Gas deployed by the Israeli army gushes out of a hole in a tunnel which was used by Hamas terrorists.
Deep in the bowels of Tel Aviv's underground, engineers and scientists recently conducted trials of a new hi-tech detection system that aims to eradicate the threat posed by Hamas's underground tunnels.
As international pressure mounts to end the current round of fighting between Israel and Hamas, and the operation in Gaza continues to claim more and more lives, the IDF is racing against time in order to discover as many tunnels as possible.
But once the IDF withdraws from Gaza, there are currently no mechanisms in place to prevent Hamas and others from digging new tunnels into Israel. In a bid to find a solution, the IDF's elite Talpiot unit has been working on developing a tunnel detection system which was tested in Tel Aviv. Its costs are estimated to be $59 million.
"The high-tech system, which uses special sensors and transmitters, is still in its R&D phase, and if all goes well, should be operational within a year", notes a report on Israel's I-24 news.
The most common type of technology for tracking down tunnels is focused on listening for sounds of digging, notes Inbal Orpaz in the Israeli daily Haaretz.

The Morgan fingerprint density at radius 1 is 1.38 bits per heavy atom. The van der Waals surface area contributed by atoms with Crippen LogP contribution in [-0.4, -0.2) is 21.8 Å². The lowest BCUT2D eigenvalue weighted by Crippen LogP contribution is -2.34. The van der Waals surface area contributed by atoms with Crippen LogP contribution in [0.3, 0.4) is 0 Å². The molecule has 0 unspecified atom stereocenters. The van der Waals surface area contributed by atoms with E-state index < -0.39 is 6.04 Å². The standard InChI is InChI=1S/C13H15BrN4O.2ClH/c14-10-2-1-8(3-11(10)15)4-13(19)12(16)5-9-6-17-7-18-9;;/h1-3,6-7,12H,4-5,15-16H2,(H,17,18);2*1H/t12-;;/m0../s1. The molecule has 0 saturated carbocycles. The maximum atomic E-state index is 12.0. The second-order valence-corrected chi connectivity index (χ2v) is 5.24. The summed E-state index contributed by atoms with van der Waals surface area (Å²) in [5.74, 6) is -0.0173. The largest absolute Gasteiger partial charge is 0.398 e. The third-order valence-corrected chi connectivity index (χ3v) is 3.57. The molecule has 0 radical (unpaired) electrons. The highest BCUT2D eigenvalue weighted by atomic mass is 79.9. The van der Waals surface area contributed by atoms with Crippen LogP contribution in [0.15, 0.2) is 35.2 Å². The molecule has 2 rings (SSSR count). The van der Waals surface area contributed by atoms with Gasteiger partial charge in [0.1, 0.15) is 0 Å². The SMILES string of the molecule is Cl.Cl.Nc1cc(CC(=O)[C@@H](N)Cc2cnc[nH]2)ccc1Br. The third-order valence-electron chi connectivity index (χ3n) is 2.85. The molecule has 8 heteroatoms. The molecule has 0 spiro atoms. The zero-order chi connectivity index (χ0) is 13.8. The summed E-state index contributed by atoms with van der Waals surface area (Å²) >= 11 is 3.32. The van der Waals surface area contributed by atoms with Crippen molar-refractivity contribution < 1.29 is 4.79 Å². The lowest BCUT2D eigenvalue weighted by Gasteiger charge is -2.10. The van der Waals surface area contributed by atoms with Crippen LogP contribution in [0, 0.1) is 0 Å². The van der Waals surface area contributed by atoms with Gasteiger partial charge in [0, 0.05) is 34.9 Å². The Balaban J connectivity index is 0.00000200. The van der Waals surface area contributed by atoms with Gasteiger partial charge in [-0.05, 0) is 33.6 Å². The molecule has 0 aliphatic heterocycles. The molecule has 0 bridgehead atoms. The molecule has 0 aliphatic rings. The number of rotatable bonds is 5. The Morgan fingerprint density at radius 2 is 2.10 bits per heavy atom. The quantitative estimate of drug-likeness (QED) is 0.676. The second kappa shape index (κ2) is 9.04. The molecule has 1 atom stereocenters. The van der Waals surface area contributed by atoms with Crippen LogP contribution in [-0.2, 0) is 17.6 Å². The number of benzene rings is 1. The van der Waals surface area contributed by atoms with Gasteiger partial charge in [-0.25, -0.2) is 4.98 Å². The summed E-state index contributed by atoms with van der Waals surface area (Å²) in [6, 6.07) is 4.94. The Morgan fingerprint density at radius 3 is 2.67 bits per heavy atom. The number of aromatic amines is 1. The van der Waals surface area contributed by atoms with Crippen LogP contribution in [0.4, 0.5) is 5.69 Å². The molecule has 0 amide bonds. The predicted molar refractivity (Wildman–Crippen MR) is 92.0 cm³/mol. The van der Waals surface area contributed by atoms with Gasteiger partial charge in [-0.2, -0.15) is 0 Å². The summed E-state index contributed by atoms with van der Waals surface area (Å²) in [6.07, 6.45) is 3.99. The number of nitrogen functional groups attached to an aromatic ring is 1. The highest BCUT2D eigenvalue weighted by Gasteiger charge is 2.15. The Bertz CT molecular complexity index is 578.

Another Israeli company, Magna, already provides defence systems for the Israel-Egypt border, as well as for the nuclear reactor sites in Japan. It proposes digging a 70-km tunnel along the Israel-Gaza border, equipped with a sensitive alert system.
This "will provide real-time alerts of any tunnel digging that crosses our tunnel, whether above or below it. The IDF will know exactly where the attack tunnel is and how many people are in it, and can monitor the progress of digging it in real time, and decide how to respond to the threat," the company's founder and CEO Haim Siboni told Israel's Globes publication.
While hi-tech solutions are being tested and debated, many in Israel bemoan the fact that such a large number of tunnels dug from Gaza into Israeli territory have gone undetected for so long.
"For 10 years I've been crying and screaming to the highest possible levels - to the Defense Ministry, the chief of staff, the commanding officers of southern and northern command," Dr Joseph Langotsky, an Israeli geologist who has long advocated greater attention to the issue of the tunnels, said in an interview with the Jerusalem Post.
"Although the tunnels are a low-tech option, they might be a strategic threat to our security," said Dr Langotsky.